A radicalisation pandemic in Bengal and the virus is its ruling political class

Anmol Jain

Jun 24, 2024, 07:16 PM | Updated 09:56 PM IST

Army Is Buying American Stryker When It Has Made-In-India Alternatives


Dear Reader,

How're you doing? Today we talk about the need for the Indian government and Army to start trusting the indigenous research and equipment.

Atmanirbhar Bharat cannot be a lip service anymore, especially in a global setting which is as volatile as today... and 'friends' that are as hostile as they can get while remaining friendly.

  • My colleague Ujjwal Shrotriya has a good piece on the same in tune with the latest developments on this lack of trust in Made-in-India.

Next, we will look at the Islamist terror module that got busted in Bengal and the larger problem of radicalisation in Bengal.

  • The blame for this can be laid at the feet of the state's ruling political class, says Jaideep Mazumdar in this piece.

Until tomorrow then,

Anmol N Jain

Foreign over Indian — Govt and Army's perennial lip service to 'atmanirbharta'

Indian govt is looking to co-manufacture Stryker armoured personnel carrier with US in India
Indian govt is looking to co-manufacture Stryker armoured personnel carrier with US in India

Indian Army is eyeing American Stryker armoured personnel carriers (APCs) instead of locally made alternatives. This raises eyebrows especially given India's push for atmanirbharta (self-reliance) in defense.

Stryker APCs: Used by the US Army since the early 2000s, these wheeled vehicles transport troops and equipment. They come in various configurations, like mobile hospitals and mounted gun systems.

Local options: India’s DRDO and Tata have developed the WhAP (Tata Kestrel), a wheeled APC with a more powerful engine than the Stryker.

  • It's already deployed in Ladakh and used by the CRPF in J&K. Another version by Mahindra is also in trials.

Why import? Despite having capable local options, the army prefers the Stryker, highlighting a trend of favouring foreign equipment.

  • Past examples: The army imported Russian T-90 tanks over the superior, locally-made Arjun tanks. It’s the same story with artillery guns and drones, where indigenous options were sidelined.

The core issue: Iterative development is crucial. Indigenous gear, like the Kestrel, can be improved over time with user feedback, just like the Stryker was.

  • Self-reliance at stake: Opting for imports undermines the atmanirbharta in defense program. The army’s preference for foreign products hinders local defense innovation and production.

The government and armed forces should trust and invest in Made-in-India products, allowing iterative improvements and fostering true self-reliance in defense.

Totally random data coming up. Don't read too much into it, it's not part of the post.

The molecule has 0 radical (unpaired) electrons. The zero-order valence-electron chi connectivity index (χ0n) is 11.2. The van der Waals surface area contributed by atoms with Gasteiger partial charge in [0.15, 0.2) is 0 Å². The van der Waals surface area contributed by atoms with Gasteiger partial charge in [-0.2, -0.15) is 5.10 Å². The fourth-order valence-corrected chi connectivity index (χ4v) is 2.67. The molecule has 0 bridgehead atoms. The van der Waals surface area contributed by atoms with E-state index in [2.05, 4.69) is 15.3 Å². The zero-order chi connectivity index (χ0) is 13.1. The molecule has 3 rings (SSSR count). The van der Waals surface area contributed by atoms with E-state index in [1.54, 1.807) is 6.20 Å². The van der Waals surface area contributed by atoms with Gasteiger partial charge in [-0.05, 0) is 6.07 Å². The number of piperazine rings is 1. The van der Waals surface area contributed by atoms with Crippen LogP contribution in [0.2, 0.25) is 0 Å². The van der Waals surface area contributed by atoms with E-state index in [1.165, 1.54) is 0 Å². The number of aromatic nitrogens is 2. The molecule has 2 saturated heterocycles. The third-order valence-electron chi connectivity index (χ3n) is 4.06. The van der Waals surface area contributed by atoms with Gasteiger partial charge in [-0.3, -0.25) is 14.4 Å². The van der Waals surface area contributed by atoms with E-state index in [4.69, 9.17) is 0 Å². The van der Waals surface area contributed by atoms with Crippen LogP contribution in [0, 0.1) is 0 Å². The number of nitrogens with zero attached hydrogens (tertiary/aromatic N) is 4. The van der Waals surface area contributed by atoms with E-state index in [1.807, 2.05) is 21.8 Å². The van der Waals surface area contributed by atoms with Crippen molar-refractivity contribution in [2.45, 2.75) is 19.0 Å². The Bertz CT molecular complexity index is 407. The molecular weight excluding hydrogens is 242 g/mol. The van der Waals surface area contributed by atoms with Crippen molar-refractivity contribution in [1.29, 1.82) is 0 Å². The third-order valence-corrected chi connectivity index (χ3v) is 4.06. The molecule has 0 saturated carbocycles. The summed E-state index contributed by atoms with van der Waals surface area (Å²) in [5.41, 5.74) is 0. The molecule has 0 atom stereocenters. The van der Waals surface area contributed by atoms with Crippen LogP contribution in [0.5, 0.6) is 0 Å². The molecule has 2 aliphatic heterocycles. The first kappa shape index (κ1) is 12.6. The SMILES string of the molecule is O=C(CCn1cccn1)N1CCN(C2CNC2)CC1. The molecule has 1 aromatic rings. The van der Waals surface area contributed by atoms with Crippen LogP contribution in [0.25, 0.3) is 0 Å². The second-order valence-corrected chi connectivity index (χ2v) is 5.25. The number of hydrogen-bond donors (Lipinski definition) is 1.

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Bengal is turning into a radicalisation factory thanks to its political class

Mohammad Habibullah, the leader of Shahadat terror module, is a 21-year-old computer science student.
Mohammad Habibullah, the leader of Shahadat terror module, is a 21-year-old computer science student.

The Bengal Police's Special Task Force (STF) recently busted an Islamist terror module named 'Shahadat' over the weekend. This reveals a deepening crisis of radicalisation in the state.

The leader Mohammad Habibullah is a 21-year-old computer science student — highly radicalised with ties to Bangladesh's terror outfits.

  • Habibullah was radicalised by Class X and founded 'Shahadat' in late 2022.

  • 'Shahadat' is linked to Bangladesh's Shahadat-e al-Hiqme and Ansarullah Bangla Team (ABT), both fronts for Al-Qaeda in the Indian Subcontinent (AQIS).

The big picture here is the lack of political will: Bengal's political leadership, fearing backlash from the Muslim community, is reluctant to crack down on radical Islamist groups.

  • TMC's appeasement politics rules the roost.

  • Radicalisation is rampant in parts of Bengal, with bright, middle-class youths being recruited and groomed for terror activities.

It matters because this unchecked radicalisation poses a grave threat to both Bengal and India's security. The infiltration of terror networks in the state could have dire consequences.

  • The political violence, sex trafficking, and smuggling that runs amok in the areas bordering Bangladesh is abetted by as well as abets these terror modules—it's a vicious cycle.

Dive deeper into Bengal's radicalisation crisis and the urgent need for political action with this piece by Jaideep Mazumdar.

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